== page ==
Melbourne Conservatorium of Music - Theses

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    Parents' and music therapists' reflections on the experience of music and home-based music therapy for paediatric palliative care patients and their families, who come from diverse cultural backgrounds
    Forrest, Lucy Christina ( 2017)
    Music can be an important part of many young children’s lives, especially when a child is unwell, or dying. In recent years, the use of music therapy with children in paediatric palliative care (PPC) has become more widespread, across hospice, hospital and home settings. This qualitative inquiry investigated the experience of music, and home-based music therapy for PPC patients and their families, who come from diverse cultural backgrounds. The inquiry employed a constructivist approach and was informed by grounded theory and meta-ethnography. The inquiry examined how children in PPC and their families experience music, and music therapy in PPC, with a focus on how cultural beliefs and practices shape experience. The inquiry also identified barriers to accessing PPC, music, and music therapy for children and families of diverse cultural backgrounds. Four studies were conducted as part of this inquiry. Study One employed a repeated-interview design to interview six parents of children in PPC about their experience of music and music therapy in caring for a child in PPC. Five mothers and one father participated in an initial interview; and three of the mothers also participated in a six-month follow-up interview, to capture in-the-moment experiences and changes over time. Study Two employed a focus group design to interview three music therapists about their experience of providing music therapy for children and families of diverse cultural backgrounds in home-based PPC. Study Three employed an ethnographic approach for the author to reflect on her work in home-based PPC music therapy with 34 children and their families. Twenty themes emerged from the analysis of Studies One to Three, based around three distinct foci: the palliative care journey; the experience of music; and the experience of music therapy. Study Four conducted a meta-ethnography of Studies One to Three. The meta-ethnography provided a rich and detailed description of how children and families from diverse cultural backgrounds experience PPC, music and home-based music therapy; and also identified barriers to access. Key findings included: 1) Migration, length of time in Australia and cultural shaming can impact isolation, coping, and access to support; 2) Families want music therapy for their child, even if music is not part of their culture or family life; 3) Music can support family health and wellbeing, although the presence of multiple stressors in the family’s life can inhibit use of music; 4) Families use music to express their culture and maintain their cultural identity; 5) Music therapy can support families who have few/no family or other supports, reducing carer stress and isolation, and enhancing parental coping; 6) music therapy can uphold and support cultural and community patterns of relationship in the face of life-threatening illness; 7) child and family experiences of palliative care can be transformed in MT, positively impacting parental coping; and 8) the emotional intensity of music therapy in end-of-life-care can be overwhelming, and lead to family disengagement from music therapy. The thesis makes an important contribution to the fields of music therapy and PPC, in developing understanding of how culture impacts family experiences of PPC, music, and music therapy; and also offers insight into the complexities of conducting research with the highly vulnerable population of children in PPC.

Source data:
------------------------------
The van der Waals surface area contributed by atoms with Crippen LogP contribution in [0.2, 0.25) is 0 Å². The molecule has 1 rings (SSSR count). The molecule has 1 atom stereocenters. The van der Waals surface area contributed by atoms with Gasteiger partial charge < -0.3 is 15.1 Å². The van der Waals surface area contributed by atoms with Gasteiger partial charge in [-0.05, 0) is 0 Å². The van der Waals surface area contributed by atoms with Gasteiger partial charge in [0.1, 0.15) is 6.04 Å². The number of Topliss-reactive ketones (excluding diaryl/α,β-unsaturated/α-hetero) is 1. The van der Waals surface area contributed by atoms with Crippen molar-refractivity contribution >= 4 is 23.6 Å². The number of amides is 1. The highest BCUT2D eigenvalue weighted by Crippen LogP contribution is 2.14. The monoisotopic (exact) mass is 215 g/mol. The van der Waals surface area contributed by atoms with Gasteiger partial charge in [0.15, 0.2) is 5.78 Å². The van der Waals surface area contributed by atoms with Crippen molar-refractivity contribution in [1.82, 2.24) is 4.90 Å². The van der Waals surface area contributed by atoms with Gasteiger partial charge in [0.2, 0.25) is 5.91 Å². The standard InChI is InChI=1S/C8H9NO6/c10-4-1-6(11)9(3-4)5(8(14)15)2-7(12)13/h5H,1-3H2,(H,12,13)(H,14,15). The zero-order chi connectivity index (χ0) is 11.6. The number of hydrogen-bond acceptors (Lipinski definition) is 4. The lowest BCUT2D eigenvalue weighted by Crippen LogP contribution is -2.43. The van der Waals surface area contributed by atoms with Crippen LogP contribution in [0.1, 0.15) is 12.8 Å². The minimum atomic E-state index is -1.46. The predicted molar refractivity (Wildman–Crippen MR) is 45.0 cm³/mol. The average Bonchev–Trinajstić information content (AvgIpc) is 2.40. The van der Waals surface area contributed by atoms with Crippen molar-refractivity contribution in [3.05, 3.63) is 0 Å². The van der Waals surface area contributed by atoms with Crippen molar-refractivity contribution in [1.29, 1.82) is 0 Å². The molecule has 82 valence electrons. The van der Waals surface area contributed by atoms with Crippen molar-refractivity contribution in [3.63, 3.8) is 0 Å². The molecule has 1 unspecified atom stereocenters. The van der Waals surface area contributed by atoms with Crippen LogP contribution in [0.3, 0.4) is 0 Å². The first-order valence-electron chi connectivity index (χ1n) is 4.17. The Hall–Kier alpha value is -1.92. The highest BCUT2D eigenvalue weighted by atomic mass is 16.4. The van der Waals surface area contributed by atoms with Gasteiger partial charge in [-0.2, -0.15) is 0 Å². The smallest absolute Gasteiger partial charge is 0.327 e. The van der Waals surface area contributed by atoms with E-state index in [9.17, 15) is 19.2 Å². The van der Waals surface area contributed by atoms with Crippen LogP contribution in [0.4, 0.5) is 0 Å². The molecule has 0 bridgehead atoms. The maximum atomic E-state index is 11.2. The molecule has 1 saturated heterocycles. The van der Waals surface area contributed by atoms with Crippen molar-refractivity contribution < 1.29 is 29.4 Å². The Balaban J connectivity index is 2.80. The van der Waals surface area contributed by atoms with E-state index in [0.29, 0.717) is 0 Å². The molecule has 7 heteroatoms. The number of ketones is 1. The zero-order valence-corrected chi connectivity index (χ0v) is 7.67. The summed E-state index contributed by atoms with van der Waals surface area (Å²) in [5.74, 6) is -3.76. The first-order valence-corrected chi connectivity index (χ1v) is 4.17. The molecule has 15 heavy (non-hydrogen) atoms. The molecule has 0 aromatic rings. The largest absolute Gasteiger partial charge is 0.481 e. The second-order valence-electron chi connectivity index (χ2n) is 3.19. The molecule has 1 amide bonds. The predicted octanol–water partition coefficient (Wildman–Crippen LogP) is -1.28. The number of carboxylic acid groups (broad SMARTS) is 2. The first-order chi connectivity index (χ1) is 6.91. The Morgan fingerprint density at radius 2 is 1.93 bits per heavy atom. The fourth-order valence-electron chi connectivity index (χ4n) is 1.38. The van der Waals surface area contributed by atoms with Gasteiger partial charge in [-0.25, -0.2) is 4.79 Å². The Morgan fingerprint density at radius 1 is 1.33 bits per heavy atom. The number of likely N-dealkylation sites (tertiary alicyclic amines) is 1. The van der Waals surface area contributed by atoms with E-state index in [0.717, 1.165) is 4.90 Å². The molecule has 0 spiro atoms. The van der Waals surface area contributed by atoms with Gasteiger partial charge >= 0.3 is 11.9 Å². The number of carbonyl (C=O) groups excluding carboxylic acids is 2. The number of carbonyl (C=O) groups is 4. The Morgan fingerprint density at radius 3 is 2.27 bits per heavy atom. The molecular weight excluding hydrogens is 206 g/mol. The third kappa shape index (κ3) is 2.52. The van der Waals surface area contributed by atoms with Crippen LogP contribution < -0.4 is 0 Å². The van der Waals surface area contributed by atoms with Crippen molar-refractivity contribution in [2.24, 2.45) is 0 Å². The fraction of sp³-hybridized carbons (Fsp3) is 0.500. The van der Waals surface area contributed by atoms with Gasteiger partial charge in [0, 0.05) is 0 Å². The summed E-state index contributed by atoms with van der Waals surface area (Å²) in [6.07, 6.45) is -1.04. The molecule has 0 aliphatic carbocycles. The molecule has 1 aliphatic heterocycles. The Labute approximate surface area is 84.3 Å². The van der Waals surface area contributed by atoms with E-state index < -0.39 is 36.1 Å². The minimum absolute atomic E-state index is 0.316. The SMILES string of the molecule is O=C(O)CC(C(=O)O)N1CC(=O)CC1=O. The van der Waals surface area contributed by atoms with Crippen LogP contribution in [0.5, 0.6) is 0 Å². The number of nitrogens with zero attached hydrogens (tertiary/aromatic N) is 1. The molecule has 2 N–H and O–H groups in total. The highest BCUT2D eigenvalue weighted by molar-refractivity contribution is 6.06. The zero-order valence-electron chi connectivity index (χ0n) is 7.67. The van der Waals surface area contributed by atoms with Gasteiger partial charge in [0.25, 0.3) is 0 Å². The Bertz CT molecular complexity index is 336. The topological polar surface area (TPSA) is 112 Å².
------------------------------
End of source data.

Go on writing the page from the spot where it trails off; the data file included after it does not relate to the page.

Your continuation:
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    The 'speculative ear': explorations in Adorno and musical modernism
    Boyd-Hurrell, Sophie ( 2017)
    Theodor W. Adorno continues to cut a controversial figure through the discipline of musicology. Against the substantial discourse that has built up around ‘what’s wrong with Adorno’ (in which his thinking tends to be presented as rigid and ossified, inadequate to the demands and complexities of contemporary music scholarship), this thesis presents a ‘speculative’ account of Adorno’s music criticism and philosophy. By both using Adorno’s aesthetic theory in speculative ways, and highlighting the speculative, open-ended qualities within his thinking, this thesis argues for the continued relevance of Adorno’s work for musicology. The thesis’ early chapters focus on musicology’s ‘Modernist problem.’ These chapters respond critically to the musicological reception of Adorno’s understanding of structural listening and aesthetic autonomy, and consider the place of Modernist music and aesthetics within musicological discourse more generally. Though structural listening and aesthetic autonomy have been widely debated within the literature, many of the nuances of Adorno’s concepts have arguably been lost. I respond to the critiques advanced by thinkers such as Rose Rosengard Subotnik, Susan McClary, Richard Taruskin and others, arguing that Adorno has been straw-manned, and unfairly tarred with a formalist brush. The thesis’ central theoretical concerns are laid down in the middle chapters. ‘Purely Instrumental’ considers Adorno’s formulation of the dialectic of autonomy and mediation. Noting Adorno’s inheritance of, and departures from, the aesthetics of Kant and Hegel, and by tracing the particular historical developments that surrounded the emergence of the idea of absolute music, the chapter argues that Adorno’s formulation of aesthetic autonomy proves an essential grounding for the modern (and especially Modernist) understanding of the work of art. Two companion ‘Killing Time’ chapters consider the place of time and temporality in Adorno’s aesthetics. Adorno’s reception of the ideas of Kant, Walter Benjamin and Henri Bergson are explored, and Adorno’s prohibition against musical repetition is considered in light of his understanding of the mimetic faculty (arguing that Adorno’s demand for musical non-repetition operates in tension with his understanding of mimesis). Furthermore, the ‘Killing Time’ chapters argue that a coherent critique of musical temporality underpins all of Adorno’s music criticism, with time operating as an important (and under-explored) unifying motif through which his most negative musical assessments unfold. ‘Adornian Mode’ considers the place of ugliness, dissonance and pleasure in Adornian aesthetics. The chapter argues that Adorno’s concept of (Modernist) ugliness stages a radical reversal of traditional aesthetics, whilst preserving the Kantian desire for universal assent. For Adorno the universalising promise of beauty and harmony have been revealed as states of domination, and he proposes that it is through dissonance that the only remaining domain of universal human agreement finds expression: suffering. The final chapters illustrate the tangible uses of Adorno’s aesthetics for music analysis and interpretation. These chapters show the flexibility and applicability of Adorno’s aesthetic categories, and offer a riposte to that pervasive criticism that Adorno failed to ‘prove’ his aesthetic theories via concrete analysis. First, the special place of Arnold Schoenberg’s Erwartung (1909) in Adorno’s work is considered, and the earlier argument for a reappraisal of structural listening is revisited. Second, Milton Babbitt’s Philomel (1964) is considered in light of the theoretical exploration of ugliness and dissonance, and the complex question of the political significance of the depiction of suffering and violence in art is examined. Finally, the possibility for using Adorno’s aesthetics for the interpretation of Postmodernist, non-score based works in explored through via the analysis of Eliane Radigue’s Transamorem/Transomortem (1973). Time, repetition and the role of the mimetic exchange are considered with reference to the work, demonstrating the enduring relevance of Adorno’s aesthetics.